Tuesday Morning 1Q comps suffer, expects loss
DALLAS Tuesday Morning reported net sales for the first quarter 2009 were $165.9 million compared with $173.4 million for the quarter ended Sept.30, 2008, a decrease of 4.3%. Comparable-store sales for the quarter decreased by 5.8%, comprised of a 1.7% decrease in traffic and a 4.1% decrease in average ticket.
Based on the first quarter sales results, the Company currently expects the loss per share for the first quarter to be in the range of 11 cents to 13 cents. The loss per share was 10 cents for the quarter ended Sept. 30, 2008.
“Credit and housing woes continued to impact the discretionary spending behavior of our customers,” said Kathleen Mason, president and CEO. “The quarter started slowly during the ‘cash for clunkers’ program, but picked up in September. Our trend in comparable store sales and customer traffic continued to improve. We successfully managed inventory and kept expenses in line with revenues. Our balance sheet improved with low usage and high availability on our line of credit.”
Walmart addresses Tamiflu shortage
BENTONVILLE, Ark. Wal-Mart Stores announced that more than 4,000 Walmart and Sam’s Club pharmacies nationwide will convert Tamiflu capsules into liquid in order to address a national shortage of the product.
According to the company, this process is FDA approved and will ensure Americans have greater access to the well known antiviral drug often prescribed when individuals contract influenza. The liquid form is commonly taken by children, the elderly and those with difficulty swallowing the capsule form.
Due to limited inventories and commercial supplies of Tamiflu oral suspension, the FDA approved the directions pharmacists use to compound the liquid medication from Tamiflu capsules. This provides an alternative when the commercially manufactured oral suspension formulation is not readily available.
“We want to assure families and their physicians that our team of pharmacists stands ready to meet the needs of our patients young and old,” said Dr. John Agwunobi, president of Walmart’s health and wellness division. “We have the medication available, and we have pharmacists skilled in compounding oral suspensions.”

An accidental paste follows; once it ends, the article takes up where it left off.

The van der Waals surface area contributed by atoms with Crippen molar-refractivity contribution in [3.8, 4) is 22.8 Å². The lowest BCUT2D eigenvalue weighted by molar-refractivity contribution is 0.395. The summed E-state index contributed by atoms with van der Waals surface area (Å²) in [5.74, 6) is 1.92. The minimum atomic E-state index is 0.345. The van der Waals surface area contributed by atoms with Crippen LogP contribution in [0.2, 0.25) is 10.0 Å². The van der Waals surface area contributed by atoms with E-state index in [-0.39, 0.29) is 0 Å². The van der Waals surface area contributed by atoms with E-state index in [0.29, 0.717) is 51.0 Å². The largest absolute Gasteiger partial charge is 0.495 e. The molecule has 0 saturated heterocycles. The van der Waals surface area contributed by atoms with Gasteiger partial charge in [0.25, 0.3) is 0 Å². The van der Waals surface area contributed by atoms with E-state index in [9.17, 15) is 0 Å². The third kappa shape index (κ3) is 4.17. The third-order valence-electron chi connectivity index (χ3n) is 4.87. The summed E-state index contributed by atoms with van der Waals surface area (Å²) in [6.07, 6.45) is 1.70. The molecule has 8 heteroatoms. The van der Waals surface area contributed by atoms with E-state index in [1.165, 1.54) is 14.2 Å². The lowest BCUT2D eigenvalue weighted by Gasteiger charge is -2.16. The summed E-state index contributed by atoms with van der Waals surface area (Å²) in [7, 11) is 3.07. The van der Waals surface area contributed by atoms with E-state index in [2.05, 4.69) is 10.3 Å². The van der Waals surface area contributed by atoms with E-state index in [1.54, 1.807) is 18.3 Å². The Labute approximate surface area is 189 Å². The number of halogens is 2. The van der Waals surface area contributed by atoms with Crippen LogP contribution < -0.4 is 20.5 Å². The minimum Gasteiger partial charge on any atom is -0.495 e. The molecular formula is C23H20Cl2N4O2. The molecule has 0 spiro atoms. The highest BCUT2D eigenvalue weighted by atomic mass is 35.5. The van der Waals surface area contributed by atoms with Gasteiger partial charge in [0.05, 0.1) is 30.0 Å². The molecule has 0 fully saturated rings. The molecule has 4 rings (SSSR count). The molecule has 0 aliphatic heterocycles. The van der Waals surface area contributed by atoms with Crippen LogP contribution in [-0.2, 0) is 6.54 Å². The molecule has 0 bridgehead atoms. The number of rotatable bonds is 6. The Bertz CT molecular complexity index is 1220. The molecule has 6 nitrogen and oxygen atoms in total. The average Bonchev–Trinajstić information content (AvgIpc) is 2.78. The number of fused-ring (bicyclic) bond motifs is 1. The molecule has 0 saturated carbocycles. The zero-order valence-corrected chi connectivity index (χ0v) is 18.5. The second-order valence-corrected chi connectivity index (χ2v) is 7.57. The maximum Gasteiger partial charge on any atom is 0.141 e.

Why the Grinch won’t steal Christmas
The status quo loves the status quo, which goes a long way toward understanding why most forecasts are projecting a dismal holiday season. The National Retail Federation says sales during November and December will decline 1%, following last year’s 3.4% decline in holiday sales. Retail Forward and Deloitte both contend holiday sales will be flat with the prior-year while the International Council of Shopping centers projects a 1% increase.
It’s easy to understand why these groups are so pessimistic about the spending outlook. Unemployment is high, so there is less money to be spent overall, and those who do have money to spend are presumably going to be more cautious about how they allocate it during the holidays. That is a terrible combination for the retail industry, but the good news is this year will be better than last year, and it may not be as bad as the experts predict, as consumers will have plenty of reasons to feel good about things in the months ahead.
For example, food price deflation and relatively cheap gas will make it less expensive to get together with family for Thanksgiving. Meanwhile, deals will abound this Christmas, with deflation a major factor in such popular holiday categories as electronics and entertainment with prices already falling for gaming consoles, digital cameras and various Apple products.
The economy may not be in great shape and deflation will pressure sales growth, but don’t be surprised come January if this year’s batch of holiday forecasts proves overly pessimistic. After all, when economic conditions are bad the easiest thing to do is forecast they will remain that way or to project improvements will come modestly. The inverse of this situation was in effect just a few years ago when the economy was roaring and the good times were gong to last forever.